2.
In particular, the IFRS requires:

(a)
limited improvements to existing accounting practices for exploration and evaluation expenditures.
(b)
entities that recognise exploration and evaluation assets to assess such assets for impairment in accordance with this IFRS and measure any impairment in accordance with IAS 36 Impairment of Assets.
(c)
disclosures that identify and explain the amounts in the entity’s financial statements arising from the exploration for and evaluation of mineral resources and help users of those financial statements understand the amount, timing and certainty of future cash flows from any exploration and evaluation assets recognised.
SCOPE

3.
An entity shall apply the IFRS to exploration and evaluation expenditures that it incurs.
4.
The IFRS does not address other aspects of accounting by entities engaged in the exploration for and evaluation of mineral resources.
5.
An entity shall not apply the IFRS to expenditures incurred:

(a)
before the exploration for and evaluation of mineral resources, such as expenditures incurred before the entity has obtained the legal rights to explore a specific area.
(b)
after the technical feasibility and commercial viability of extracting a mineral resource are demonstrable.
RECOGNITION OF EXPLORATION AND EVALUATION ASSETS
Temporary exemption from IAS 8 paragraphs 11 and 12

6.
When developing its accounting policies, an entity recognising exploration and evaluation assets shall apply paragraph 10 of IAS 8 Accounting Policies, Changes in Accounting Estimates and Errors.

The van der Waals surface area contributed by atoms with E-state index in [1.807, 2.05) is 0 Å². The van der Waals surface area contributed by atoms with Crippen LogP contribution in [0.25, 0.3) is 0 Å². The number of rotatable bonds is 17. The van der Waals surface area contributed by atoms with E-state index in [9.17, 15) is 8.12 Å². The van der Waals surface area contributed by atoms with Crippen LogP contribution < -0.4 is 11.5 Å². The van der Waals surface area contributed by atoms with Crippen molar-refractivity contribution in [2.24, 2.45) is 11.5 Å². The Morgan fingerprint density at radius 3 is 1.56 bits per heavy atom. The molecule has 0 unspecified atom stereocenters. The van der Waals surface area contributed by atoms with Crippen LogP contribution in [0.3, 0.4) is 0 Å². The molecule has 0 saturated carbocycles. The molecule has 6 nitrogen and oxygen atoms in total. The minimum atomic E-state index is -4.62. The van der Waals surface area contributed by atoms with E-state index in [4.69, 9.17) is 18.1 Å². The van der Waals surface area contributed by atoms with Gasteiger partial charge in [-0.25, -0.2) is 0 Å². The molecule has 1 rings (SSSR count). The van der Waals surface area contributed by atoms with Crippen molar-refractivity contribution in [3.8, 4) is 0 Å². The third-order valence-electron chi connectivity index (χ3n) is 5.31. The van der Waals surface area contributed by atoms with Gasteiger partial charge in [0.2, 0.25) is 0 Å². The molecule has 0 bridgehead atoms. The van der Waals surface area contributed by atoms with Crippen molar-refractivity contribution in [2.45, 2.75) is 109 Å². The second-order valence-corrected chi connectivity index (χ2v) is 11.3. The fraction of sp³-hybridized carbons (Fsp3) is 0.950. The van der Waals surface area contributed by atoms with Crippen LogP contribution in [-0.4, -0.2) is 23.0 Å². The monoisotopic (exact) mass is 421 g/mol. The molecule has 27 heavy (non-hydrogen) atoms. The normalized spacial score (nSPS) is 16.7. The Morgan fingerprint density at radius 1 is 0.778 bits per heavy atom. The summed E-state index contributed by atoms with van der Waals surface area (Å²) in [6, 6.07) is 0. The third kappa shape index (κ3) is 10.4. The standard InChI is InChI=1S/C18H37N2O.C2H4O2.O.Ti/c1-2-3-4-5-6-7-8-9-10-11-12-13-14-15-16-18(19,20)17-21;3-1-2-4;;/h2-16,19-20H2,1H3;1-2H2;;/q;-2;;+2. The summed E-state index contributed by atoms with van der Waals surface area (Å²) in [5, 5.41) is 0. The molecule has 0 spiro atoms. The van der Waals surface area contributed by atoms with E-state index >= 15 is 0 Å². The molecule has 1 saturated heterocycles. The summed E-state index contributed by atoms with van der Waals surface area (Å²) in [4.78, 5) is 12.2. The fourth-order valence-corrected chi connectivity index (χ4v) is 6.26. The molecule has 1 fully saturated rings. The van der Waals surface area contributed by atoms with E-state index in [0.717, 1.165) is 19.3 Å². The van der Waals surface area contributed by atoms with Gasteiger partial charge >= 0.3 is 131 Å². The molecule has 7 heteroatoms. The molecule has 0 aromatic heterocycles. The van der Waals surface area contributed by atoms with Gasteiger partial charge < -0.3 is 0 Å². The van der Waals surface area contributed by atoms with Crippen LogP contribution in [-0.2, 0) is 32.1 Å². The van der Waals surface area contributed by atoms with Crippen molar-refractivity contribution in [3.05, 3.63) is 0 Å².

7.
Paragraphs 11 and 12 of IAS 8 specify sources of authoritative requirements and guidance that management is required to consider in developing an accounting policy for an item if no IFRS applies specifically to that item. Subject to paragraphs 9 and 10 below, this IFRS exempts an entity from applying those paragraphs to its accounting policies for the recognition and measurement of exploration and evaluation assets.
MEASUREMENT OF EXPLORATION AND EVALUATION ASSETS
Measurement at recognition

8.
Exploration and evaluation assets shall be measured at cost.
Elements of cost of exploration and evaluation assets

9.
An entity shall determine a policy specifying which expenditures are recognised as exploration and evaluation assets and apply the policy consistently. In making this determination, an entity considers the degree to which the expenditure can be associated with finding specific mineral resources. The following are examples of expenditures that might be included in the initial measurement of exploration and evaluation assets (the list is not exhaustive):

(a)
acquisition of rights to explore;
(b)
topographical, geological, geochemical and geophysical studies;
(c)
exploratory drilling;
(d)
trenching;
(e)
sampling; and
(f)
activities in relation to evaluating the technical feasibility and commercial viability of extracting a mineral resource.
10.
Expenditures related to the development of mineral resources shall not be recognised as exploration and evaluation assets. The Framework and IAS 38 Intangible Assets provide guidance on the recognition of assets arising from development.
11.
In accordance with IAS 37 Provisions, Contingent Liabilities and Contingent Assets an entity recognises any obligations for removal and restoration that are incurred during a particular period as a consequence of having undertaken the exploration for and evaluation of mineral resources.
Measurement after recognition

12.
After recognition, an entity shall apply either the cost model or the revaluation model to the exploration and evaluation assets. If the revaluation model is applied (either the model in IAS 16 Property, Plant and Equipment or the model in IAS 38) it shall be consistent with the classification of the assets (see paragraph 15).